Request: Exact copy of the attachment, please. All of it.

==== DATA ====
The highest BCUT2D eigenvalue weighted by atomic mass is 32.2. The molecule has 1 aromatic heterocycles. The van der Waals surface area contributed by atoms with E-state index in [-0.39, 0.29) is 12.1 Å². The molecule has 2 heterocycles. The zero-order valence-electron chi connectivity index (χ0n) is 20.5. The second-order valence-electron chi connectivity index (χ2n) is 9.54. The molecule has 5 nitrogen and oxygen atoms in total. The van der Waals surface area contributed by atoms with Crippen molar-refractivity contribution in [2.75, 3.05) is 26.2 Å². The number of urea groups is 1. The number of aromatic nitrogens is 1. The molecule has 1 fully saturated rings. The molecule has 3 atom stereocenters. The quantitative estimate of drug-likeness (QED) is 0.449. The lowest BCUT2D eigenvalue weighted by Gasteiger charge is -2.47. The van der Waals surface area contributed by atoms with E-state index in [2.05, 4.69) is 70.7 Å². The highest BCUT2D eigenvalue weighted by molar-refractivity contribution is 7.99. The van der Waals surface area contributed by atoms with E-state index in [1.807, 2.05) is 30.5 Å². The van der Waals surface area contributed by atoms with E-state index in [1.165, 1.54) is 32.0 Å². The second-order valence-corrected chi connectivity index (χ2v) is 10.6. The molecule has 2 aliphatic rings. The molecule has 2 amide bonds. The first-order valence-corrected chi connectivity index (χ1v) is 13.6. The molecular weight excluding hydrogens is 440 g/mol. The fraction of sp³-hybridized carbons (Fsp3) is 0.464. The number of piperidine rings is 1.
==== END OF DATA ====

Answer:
The highest BCUT2D eigenvalue weighted by atomic mass is 32.2. The molecule has 1 aromatic heterocycles. The van der Waals surface area contributed by atoms with E-state index in [-0.39, 0.29) is 12.1 Å². The molecule has 2 heterocycles. The zero-order valence-electron chi connectivity index (χ0n) is 20.5. The second-order valence-electron chi connectivity index (χ2n) is 9.54. The molecule has 5 nitrogen and oxygen atoms in total. The van der Waals surface area contributed by atoms with Crippen molar-refractivity contribution in [2.75, 3.05) is 26.2 Å². The number of urea groups is 1. The number of aromatic nitrogens is 1. The molecule has 1 fully saturated rings. The molecule has 3 atom stereocenters. The quantitative estimate of drug-likeness (QED) is 0.449. The lowest BCUT2D eigenvalue weighted by Gasteiger charge is -2.47. The van der Waals surface area contributed by atoms with E-state index in [2.05, 4.69) is 70.7 Å². The highest BCUT2D eigenvalue weighted by molar-refractivity contribution is 7.99. The van der Waals surface area contributed by atoms with E-state index in [1.807, 2.05) is 30.5 Å². The van der Waals surface area contributed by atoms with E-state index in [1.165, 1.54) is 32.0 Å². The second-order valence-corrected chi connectivity index (χ2v) is 10.6. The molecule has 2 aliphatic rings. The molecule has 2 amide bonds. The first-order valence-corrected chi connectivity index (χ1v) is 13.6. The molecular weight excluding hydrogens is 440 g/mol. The fraction of sp³-hybridized carbons (Fsp3) is 0.464. The number of piperidine rings is 1.